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December 2008, vol 4 no 4

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Richard R. Powell

 

The Healing Plane

From June to September the fairway of Brewster Lake is vigorous with color and noise, the glint of glass and anodized aluminium, the low moan of inboards, the high squeal of children, and the dust and rumble of logging trucks on the surrounding mains. Wood smoke and barbeque smoke drift from campsites. The scent of deodorant and suntan lotion wafts off the beaches. Boisterous young people splash plastic oars and propel inflatable dinghies from sandy beaches to the lake’s meridian and back. Power boaters in bikinis and t-shirts drink beer and scatter cans in the bays and bights. Middle aged men and women guide boys and girls in flotillas of canoes. Fly fishermen row pontoon boats and stare at nervous water.

Later, after October rainstorms sluice leaves into furrows on the sand bars of Blackwater Creek, an individual paddler appears and puts out alone across the Brewster reaches to steal down a stony cove. Dressed in muted tones of brown and green he glides beside sedges. For him gravelled rustic boat launches front more than party places, fishing holes, and training grounds. Beyond the glassy port he finds a surface to open his city stung lungs in cedar air.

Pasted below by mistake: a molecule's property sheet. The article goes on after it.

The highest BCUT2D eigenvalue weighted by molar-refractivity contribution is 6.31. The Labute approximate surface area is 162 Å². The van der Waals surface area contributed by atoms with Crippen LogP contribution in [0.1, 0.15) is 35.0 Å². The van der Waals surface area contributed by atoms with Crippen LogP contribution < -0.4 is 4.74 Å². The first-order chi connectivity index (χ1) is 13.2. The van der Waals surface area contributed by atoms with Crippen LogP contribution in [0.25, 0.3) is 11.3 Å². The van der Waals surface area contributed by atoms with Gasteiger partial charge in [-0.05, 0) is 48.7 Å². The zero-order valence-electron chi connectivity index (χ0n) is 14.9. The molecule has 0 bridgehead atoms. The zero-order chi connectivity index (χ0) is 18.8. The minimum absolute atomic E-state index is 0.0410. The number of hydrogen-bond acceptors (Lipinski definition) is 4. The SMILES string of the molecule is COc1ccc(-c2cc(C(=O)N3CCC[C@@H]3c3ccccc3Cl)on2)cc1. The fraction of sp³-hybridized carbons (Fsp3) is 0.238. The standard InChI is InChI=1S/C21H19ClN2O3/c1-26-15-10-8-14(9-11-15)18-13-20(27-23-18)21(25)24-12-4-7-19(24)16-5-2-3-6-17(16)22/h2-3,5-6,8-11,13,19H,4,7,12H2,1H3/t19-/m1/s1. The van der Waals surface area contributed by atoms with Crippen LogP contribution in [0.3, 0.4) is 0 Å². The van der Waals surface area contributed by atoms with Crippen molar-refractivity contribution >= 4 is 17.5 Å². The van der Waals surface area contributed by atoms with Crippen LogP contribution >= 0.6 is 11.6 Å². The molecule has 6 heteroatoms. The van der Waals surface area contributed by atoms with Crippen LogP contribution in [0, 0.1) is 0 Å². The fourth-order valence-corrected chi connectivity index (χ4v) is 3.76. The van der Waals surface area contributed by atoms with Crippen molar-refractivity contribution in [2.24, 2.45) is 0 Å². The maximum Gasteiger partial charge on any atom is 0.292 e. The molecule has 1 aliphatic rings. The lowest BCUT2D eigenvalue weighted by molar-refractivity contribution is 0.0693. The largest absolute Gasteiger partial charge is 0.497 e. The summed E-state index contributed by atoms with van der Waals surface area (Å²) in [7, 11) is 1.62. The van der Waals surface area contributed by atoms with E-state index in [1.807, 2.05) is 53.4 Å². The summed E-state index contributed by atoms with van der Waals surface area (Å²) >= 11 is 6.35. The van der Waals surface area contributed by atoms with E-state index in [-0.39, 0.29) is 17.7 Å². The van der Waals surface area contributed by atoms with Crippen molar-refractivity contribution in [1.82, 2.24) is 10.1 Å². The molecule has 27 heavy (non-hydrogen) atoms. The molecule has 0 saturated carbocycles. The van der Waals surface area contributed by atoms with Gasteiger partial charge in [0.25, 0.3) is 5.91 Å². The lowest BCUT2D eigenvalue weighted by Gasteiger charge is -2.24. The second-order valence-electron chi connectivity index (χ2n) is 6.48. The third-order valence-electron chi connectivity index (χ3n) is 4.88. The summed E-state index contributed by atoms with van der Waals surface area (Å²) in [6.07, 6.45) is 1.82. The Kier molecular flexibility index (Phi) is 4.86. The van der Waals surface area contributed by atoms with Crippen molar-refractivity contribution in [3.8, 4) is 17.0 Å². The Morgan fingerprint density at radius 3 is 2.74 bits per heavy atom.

This solitary pilgrim under a windless sky — plies the healing plane.

He marks the margins and seeks the shoulders of the season, sneaks his hull past frost-touched beaches and runs his double blade like a wieldy prop across the watery bell to find in wavy hemlock and undulating pine the longed for gratification after all those months of delay. In bulrush flats and bony abandoned beaches are deep pattern wells. His parched eyes seek a fluid balance.

After paddling for an hour he stops and lets the canoe coast. In his wake a quality trails as fragile as silence. A holy blur of soundless calm that spreads out, thins, like ending music, the last soft notes, a mist evaporating in the heat of attention. It leaves behind a slender stillness cupped like feathers against a Pintail’s breast.

on each reed
a nymph exoskeleton —
cracked open to the sky

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